Such visits had not led to any contradictions with German or European law, which is why Tauss was very surprised when his private apartment was searched by police on July 21.
"This is actually a new symptom, we didn't expect that. We organized a trip to Crimea, and we were accused of this — the organization of such a trip, and not the trip itself," Tauss said. "We were very surprised when, at half-past nine in the morning, four policemen in bulletproof vests with a search warrant suddenly appeared in front of my door," Tauss said.
Tauss and his association have been accused of breaking the Foreign Trade Law. According to the decision of a court in Karlsruhe, which issued a search permit, the police was supposed to search for any "information connected with the organization of trips to Crimea."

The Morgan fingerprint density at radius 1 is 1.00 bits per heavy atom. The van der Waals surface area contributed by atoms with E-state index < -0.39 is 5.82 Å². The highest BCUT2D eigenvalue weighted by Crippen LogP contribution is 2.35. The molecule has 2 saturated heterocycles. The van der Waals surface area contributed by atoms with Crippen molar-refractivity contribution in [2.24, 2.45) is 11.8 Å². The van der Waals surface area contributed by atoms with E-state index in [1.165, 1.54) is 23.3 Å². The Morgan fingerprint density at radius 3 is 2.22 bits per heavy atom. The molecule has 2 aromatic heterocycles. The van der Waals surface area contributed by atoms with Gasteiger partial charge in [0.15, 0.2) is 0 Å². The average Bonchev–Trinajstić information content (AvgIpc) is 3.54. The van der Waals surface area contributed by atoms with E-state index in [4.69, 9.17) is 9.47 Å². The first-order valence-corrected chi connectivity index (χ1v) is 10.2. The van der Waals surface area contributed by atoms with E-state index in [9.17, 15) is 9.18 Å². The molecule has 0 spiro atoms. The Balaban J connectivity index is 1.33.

The politician and his team are suspected of having organized a tourist trip to the peninsula in 2016 and planning to offer commercial group tours to the region in the future.
During the searches, the police confiscated Tauss' computers and correspondences. The politician himself denied the accusations.
"It is easy to see that we are a public association and we have no goal of making a profit….Our main task, which is written in our charter, is international communication. We do a lot in the field of medical and humanitarian cooperation, but as an association, we also organize trips. And it was the desire of the members of our association to organize a trip to Crimea, and we did it in September 2016," the politician said.
Crimea reunified with Russia after 96 percent of its voters supported such a move in a referendum in March 2014. The referendum was held after new authorities took power in Kiev after what many considered to be a coup.
The reunification of the peninsula with Russia has not been recognized by a majority of Western countries, including the European Union, which subsequently imposed economic and political sanctions on Russia. Moscow has repeatedly said that the referendum was conducted in compliance with international law.